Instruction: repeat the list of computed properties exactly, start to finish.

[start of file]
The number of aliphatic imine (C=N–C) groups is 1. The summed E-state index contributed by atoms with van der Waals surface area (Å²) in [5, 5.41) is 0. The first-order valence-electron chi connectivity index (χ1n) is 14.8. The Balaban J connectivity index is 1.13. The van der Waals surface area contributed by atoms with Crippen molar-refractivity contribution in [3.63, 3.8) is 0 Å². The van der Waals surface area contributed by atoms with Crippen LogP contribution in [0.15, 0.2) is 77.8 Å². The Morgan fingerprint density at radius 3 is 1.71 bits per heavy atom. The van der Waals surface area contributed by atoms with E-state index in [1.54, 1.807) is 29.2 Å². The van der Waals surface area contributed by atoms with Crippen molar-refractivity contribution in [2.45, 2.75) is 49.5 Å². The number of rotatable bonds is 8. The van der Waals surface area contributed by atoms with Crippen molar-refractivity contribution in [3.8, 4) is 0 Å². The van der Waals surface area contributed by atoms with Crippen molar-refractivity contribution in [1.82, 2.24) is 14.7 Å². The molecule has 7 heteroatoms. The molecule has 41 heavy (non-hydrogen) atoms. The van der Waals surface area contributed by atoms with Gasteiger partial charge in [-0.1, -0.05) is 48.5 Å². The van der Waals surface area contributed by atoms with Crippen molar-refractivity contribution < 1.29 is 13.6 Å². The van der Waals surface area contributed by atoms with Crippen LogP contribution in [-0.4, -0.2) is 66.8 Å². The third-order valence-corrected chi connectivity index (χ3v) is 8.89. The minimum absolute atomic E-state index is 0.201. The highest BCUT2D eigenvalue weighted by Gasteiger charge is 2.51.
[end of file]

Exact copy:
The number of aliphatic imine (C=N–C) groups is 1. The summed E-state index contributed by atoms with van der Waals surface area (Å²) in [5, 5.41) is 0. The first-order valence-electron chi connectivity index (χ1n) is 14.8. The Balaban J connectivity index is 1.13. The van der Waals surface area contributed by atoms with Crippen molar-refractivity contribution in [3.63, 3.8) is 0 Å². The van der Waals surface area contributed by atoms with Crippen LogP contribution in [0.15, 0.2) is 77.8 Å². The Morgan fingerprint density at radius 3 is 1.71 bits per heavy atom. The van der Waals surface area contributed by atoms with E-state index in [1.54, 1.807) is 29.2 Å². The van der Waals surface area contributed by atoms with Crippen molar-refractivity contribution in [2.45, 2.75) is 49.5 Å². The number of rotatable bonds is 8. The van der Waals surface area contributed by atoms with Crippen molar-refractivity contribution in [3.8, 4) is 0 Å². The van der Waals surface area contributed by atoms with Crippen molar-refractivity contribution in [1.82, 2.24) is 14.7 Å². The molecule has 7 heteroatoms. The molecule has 41 heavy (non-hydrogen) atoms. The van der Waals surface area contributed by atoms with Gasteiger partial charge in [-0.1, -0.05) is 48.5 Å². The van der Waals surface area contributed by atoms with Crippen molar-refractivity contribution < 1.29 is 13.6 Å². The van der Waals surface area contributed by atoms with Crippen LogP contribution in [-0.4, -0.2) is 66.8 Å². The third-order valence-corrected chi connectivity index (χ3v) is 8.89. The minimum absolute atomic E-state index is 0.201. The highest BCUT2D eigenvalue weighted by Gasteiger charge is 2.51.